SX10437 Lieutenant William (Bill) Powell GOODE
William Powell GOODE was born at Port Pirie on 9 July 1913, the younger of two children of Dr Matthew Edward GOODE and Mrs Ethel May GOODE (nee PRIMLOTT). Bill, as he was known, was 27 years old, single and an engineering student when he enlisted in the 2nd AIF on 27 November 1940.
On 30 November 1940, Bill reported for duty at the Regimental Recruit Depot, Wayville and with just five days basic training he was posted to 28th Battery of the newly formed 2/14th Field Regiment, an artillery unit at Woodside. The Battery continued individual and collective training for the remainder of the year and Bill was rewarded with a promotion to lance-bombardier on 15 January 1941.
The Headquarters of the 2/14 Field Regiment was established at Puckapunyal, Victoria, as was one of its two batteries, the 27th Battery, which was raised from personnel drawn from Victoria. The majority of the officers and non-commissioned officers were drawn from the ranks of the militia or had previously served with other army units.
Bill’s service records show on 6 February 1941 he was placed on report:
Charge – He neglects to obey general orders
Award – Severely admonished
On 21 February 1941, all elements of 28th Battery was entrained at Woodside and two days later joined the 27th Battery at Puckapunyal; by now the Regiment consisted of 38 officers and 621 other ranks. With the Regiment now concentrated at Puckapunyal, collective training was undertaken as well as technical and specialist training on Ordnance QF 18-pounder and 4.5-inch howitzer artillery equipment.
In early March 1941, Bill was promoted to acting bombardier. The following month he was appointed lance-sergeant and attended a five day course at the 19th Reserve Motor Transport Company in Melbourne.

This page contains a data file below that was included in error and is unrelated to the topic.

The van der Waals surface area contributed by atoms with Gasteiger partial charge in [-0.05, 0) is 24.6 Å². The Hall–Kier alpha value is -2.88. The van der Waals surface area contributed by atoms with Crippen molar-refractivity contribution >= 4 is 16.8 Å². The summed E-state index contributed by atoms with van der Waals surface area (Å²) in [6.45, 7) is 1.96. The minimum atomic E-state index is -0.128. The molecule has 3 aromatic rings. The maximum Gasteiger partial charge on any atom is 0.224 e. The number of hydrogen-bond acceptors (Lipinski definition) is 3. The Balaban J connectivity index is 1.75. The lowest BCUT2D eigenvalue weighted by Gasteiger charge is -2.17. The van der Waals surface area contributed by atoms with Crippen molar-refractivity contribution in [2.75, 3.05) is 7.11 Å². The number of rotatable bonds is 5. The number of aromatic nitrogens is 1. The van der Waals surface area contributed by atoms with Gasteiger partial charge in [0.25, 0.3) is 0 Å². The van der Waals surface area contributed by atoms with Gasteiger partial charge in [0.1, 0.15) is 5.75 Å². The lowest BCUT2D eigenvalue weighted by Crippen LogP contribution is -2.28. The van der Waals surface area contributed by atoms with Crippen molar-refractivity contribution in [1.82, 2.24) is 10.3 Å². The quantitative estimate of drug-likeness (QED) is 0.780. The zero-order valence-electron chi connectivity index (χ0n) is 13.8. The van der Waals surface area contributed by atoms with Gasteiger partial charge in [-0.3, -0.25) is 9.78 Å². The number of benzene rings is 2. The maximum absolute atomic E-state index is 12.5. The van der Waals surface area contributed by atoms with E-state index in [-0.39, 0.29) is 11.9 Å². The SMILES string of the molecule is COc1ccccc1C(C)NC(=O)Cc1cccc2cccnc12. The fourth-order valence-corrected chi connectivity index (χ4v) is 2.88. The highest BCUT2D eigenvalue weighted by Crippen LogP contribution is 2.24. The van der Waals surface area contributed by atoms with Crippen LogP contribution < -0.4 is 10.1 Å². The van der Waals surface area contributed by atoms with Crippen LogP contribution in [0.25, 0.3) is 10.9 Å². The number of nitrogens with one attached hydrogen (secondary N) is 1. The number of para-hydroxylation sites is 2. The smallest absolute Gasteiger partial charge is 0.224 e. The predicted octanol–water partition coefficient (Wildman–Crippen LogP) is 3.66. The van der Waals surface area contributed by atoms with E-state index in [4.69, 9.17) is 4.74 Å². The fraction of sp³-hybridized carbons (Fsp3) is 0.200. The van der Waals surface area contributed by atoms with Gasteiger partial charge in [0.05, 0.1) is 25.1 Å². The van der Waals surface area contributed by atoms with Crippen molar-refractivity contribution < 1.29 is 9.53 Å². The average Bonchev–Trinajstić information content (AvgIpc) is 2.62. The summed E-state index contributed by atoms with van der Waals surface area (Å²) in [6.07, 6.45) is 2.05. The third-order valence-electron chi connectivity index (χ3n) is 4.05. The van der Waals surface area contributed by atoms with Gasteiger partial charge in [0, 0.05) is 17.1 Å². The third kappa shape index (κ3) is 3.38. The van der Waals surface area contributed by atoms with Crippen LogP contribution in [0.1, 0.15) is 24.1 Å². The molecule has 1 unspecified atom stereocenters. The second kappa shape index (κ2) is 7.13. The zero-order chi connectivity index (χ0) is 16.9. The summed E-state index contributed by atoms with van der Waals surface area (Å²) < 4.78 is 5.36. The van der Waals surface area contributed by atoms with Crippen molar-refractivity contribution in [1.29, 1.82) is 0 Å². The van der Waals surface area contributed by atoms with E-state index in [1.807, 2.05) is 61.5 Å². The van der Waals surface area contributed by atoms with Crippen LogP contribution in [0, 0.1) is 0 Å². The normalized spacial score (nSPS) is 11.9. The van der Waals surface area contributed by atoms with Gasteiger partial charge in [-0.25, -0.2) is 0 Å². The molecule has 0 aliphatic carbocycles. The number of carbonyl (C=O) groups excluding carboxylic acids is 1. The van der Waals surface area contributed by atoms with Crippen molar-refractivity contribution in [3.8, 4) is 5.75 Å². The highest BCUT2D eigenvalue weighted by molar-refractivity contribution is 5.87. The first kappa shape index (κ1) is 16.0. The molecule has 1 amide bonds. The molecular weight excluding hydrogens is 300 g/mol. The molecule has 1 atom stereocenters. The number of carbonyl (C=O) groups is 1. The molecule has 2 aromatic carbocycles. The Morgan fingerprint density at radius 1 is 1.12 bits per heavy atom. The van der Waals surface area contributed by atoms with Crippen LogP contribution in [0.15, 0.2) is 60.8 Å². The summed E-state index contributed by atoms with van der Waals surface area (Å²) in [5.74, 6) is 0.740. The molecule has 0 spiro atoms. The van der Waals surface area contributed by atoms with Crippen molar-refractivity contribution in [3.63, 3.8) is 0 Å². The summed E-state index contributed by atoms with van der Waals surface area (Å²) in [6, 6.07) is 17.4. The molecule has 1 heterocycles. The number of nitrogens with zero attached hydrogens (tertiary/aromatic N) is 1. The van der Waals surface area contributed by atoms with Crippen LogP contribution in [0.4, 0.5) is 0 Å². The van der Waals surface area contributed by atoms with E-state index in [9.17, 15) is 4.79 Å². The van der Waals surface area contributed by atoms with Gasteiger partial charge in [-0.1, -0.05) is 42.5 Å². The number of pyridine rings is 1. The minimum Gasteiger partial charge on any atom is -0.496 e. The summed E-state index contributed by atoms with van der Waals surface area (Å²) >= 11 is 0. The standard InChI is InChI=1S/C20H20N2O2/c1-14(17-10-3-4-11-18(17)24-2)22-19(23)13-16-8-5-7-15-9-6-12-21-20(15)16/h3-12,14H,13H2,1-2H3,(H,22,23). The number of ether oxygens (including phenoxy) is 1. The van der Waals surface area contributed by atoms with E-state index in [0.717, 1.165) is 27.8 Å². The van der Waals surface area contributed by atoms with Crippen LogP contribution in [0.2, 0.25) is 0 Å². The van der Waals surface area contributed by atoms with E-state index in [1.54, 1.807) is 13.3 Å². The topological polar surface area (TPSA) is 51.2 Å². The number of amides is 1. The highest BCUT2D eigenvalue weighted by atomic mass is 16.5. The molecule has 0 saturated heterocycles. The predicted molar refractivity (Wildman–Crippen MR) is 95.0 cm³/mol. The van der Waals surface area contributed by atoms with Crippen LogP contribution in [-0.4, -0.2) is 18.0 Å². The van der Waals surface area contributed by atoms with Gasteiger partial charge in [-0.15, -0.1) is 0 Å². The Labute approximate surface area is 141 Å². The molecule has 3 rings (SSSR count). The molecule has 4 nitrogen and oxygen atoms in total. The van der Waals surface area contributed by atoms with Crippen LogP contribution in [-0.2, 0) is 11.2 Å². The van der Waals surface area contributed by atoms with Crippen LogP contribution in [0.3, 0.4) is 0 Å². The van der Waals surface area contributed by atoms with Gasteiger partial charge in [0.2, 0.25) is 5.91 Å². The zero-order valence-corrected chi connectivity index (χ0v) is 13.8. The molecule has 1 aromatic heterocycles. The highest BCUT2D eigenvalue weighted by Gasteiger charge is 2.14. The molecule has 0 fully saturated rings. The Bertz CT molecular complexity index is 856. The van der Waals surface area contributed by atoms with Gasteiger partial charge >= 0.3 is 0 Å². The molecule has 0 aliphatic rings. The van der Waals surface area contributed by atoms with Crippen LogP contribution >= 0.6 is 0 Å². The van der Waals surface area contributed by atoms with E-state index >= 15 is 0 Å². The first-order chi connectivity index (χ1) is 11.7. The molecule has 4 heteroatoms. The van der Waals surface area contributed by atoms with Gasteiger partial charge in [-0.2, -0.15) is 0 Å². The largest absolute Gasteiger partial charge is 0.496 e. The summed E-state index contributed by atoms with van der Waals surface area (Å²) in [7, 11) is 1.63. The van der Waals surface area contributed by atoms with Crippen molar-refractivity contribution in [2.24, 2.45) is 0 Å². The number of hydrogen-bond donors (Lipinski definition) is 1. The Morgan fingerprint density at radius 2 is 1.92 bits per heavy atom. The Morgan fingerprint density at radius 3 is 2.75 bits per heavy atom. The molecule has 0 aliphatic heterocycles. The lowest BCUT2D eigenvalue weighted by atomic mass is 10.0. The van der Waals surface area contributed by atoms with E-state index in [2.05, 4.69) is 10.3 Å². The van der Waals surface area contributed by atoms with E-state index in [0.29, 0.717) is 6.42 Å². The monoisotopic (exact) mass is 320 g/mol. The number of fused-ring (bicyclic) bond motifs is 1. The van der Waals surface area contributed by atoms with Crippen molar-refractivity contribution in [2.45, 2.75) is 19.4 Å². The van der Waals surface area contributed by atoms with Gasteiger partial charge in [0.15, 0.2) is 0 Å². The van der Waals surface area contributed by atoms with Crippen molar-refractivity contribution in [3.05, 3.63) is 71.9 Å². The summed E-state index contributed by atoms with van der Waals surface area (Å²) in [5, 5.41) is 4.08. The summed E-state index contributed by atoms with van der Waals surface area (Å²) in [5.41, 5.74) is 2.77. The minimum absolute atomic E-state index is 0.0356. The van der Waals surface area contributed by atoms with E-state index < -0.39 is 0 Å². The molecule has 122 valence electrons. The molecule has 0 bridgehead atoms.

In June 1941, Lieutenant Colonel William Christie took over command of the Regiment and the following month it was moved by rail through Adelaide to Alice Springs, then by road to Darwin, to the Winnellie Camp. The following notice appeared in The Advertiser, July 7, 1941:-
EDWARDS – GOODE: The wedding was quietly celebrated on Saturday afternoon at St Columba’s Church, Hawthorn of Miss Yvonne Edwards, younger daughter of Mr A. C. Edwards, of Hyde Park, and the late Mrs Edwards, with Lce. Sgt. William Powell Goode (AIF), only son of Dr. and Mrs. M. E. Goode of Brighton.
At Winnellie, the Regiment joined the 23rd Brigade, which at that time was the only part of the 8th Division that remained in Australia. Two brigades had already been deployed to Malaya for garrison duties and it was believed the Regiment would be soon deployed and their arrival in Darwin was initially treated as a period of acclimatisation. Shortly after, the Brigade’s three infantry battalions were deployed to the islands north of Australia.
A week after arriving in Darwin, Bill was again placed on report:
Crime – Being in camp found beyond limits fixed without a pass or written leave from C.O.”
Award – Severe reprimand.
In late September 1941, Bill was admitted to 119th Australian General Hospital with a leg infection and was not discharged until the end of October. In early May 1942, he was admitted to the 17th Field Ambulance Hospital with infected tropical sores and received treatment over a two week period.
Despite his tendency to disregard orders, Bill exhibited leadership qualities and at the end of January 1942 he was promoted to Acting Sergeant and on 6 July 1942, he was appointed to the rank of Lieutenant.
In March 1942, Lieutenant-Colonel Ronald Hone took command of the Regiment; the 2/14th was then expanded to three batteries with the raising of the 64th Battery. The 2/14th remained in Darwin for the next year and-a-half undertaking training and garrison duties; during this time it was subjected to the initial and subsequent Japanese air raids over the Darwin area commencing on 19 February 1942.
Bill was enrolled at the LHQ 2nd Australian Army Training School (Field and Medical Wing) to attend No. 2 Refresher Course at Seymour, Victoria from 20 September to 31 October 1942.